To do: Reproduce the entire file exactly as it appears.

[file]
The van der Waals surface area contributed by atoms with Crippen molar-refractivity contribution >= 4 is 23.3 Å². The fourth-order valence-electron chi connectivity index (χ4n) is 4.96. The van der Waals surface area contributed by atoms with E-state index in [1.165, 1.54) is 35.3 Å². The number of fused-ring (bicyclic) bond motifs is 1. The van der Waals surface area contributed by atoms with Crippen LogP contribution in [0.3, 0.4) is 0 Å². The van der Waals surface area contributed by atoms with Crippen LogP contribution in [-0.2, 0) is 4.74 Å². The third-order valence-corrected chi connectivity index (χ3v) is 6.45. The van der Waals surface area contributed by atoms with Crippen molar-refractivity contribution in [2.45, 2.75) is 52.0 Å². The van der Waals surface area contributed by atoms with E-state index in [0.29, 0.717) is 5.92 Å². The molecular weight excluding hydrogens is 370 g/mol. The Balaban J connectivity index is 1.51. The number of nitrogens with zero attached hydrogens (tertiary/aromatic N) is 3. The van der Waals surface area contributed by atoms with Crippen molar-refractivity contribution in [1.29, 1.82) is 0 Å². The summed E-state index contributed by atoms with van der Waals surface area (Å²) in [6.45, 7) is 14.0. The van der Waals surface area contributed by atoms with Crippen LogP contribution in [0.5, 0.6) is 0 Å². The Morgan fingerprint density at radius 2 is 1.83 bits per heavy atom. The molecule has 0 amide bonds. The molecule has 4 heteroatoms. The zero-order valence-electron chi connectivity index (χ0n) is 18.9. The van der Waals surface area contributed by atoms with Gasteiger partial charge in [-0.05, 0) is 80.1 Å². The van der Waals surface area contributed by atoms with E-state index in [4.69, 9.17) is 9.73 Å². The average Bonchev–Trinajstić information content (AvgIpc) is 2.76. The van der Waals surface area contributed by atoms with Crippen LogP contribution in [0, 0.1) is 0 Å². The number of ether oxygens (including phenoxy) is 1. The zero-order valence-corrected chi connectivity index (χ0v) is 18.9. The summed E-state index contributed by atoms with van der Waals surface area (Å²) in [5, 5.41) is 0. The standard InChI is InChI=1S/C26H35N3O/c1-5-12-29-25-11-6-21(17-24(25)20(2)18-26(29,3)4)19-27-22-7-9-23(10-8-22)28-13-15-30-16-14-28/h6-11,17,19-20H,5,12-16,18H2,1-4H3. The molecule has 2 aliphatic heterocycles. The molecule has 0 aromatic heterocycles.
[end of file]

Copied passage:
The van der Waals surface area contributed by atoms with Crippen molar-refractivity contribution >= 4 is 23.3 Å². The fourth-order valence-electron chi connectivity index (χ4n) is 4.96. The van der Waals surface area contributed by atoms with E-state index in [1.165, 1.54) is 35.3 Å². The number of fused-ring (bicyclic) bond motifs is 1. The van der Waals surface area contributed by atoms with Crippen LogP contribution in [0.3, 0.4) is 0 Å². The van der Waals surface area contributed by atoms with Crippen LogP contribution in [-0.2, 0) is 4.74 Å². The third-order valence-corrected chi connectivity index (χ3v) is 6.45. The van der Waals surface area contributed by atoms with Crippen molar-refractivity contribution in [2.45, 2.75) is 52.0 Å². The van der Waals surface area contributed by atoms with E-state index in [0.29, 0.717) is 5.92 Å². The molecular weight excluding hydrogens is 370 g/mol. The Balaban J connectivity index is 1.51. The number of nitrogens with zero attached hydrogens (tertiary/aromatic N) is 3. The van der Waals surface area contributed by atoms with Crippen molar-refractivity contribution in [1.29, 1.82) is 0 Å². The summed E-state index contributed by atoms with van der Waals surface area (Å²) in [6.45, 7) is 14.0. The van der Waals surface area contributed by atoms with Crippen LogP contribution in [0.5, 0.6) is 0 Å². The Morgan fingerprint density at radius 2 is 1.83 bits per heavy atom. The molecule has 0 amide bonds. The molecule has 4 heteroatoms. The zero-order valence-electron chi connectivity index (χ0n) is 18.9. The van der Waals surface area contributed by atoms with Gasteiger partial charge in [-0.05, 0) is 80.1 Å². The van der Waals surface area contributed by atoms with E-state index in [4.69, 9.17) is 9.73 Å². The average Bonchev–Trinajstić information content (AvgIpc) is 2.76. The van der Waals surface area contributed by atoms with Crippen LogP contribution in [0, 0.1) is 0 Å². The number of ether oxygens (including phenoxy) is 1. The zero-order valence-corrected chi connectivity index (χ0v) is 18.9. The summed E-state index contributed by atoms with van der Waals surface area (Å²) in [5, 5.41) is 0. The standard InChI is InChI=1S/C26H35N3O/c1-5-12-29-25-11-6-21(17-24(25)20(2)18-26(29,3)4)19-27-22-7-9-23(10-8-22)28-13-15-30-16-14-28/h6-11,17,19-20H,5,12-16,18H2,1-4H3. The molecule has 2 aliphatic heterocycles. The molecule has 0 aromatic heterocycles.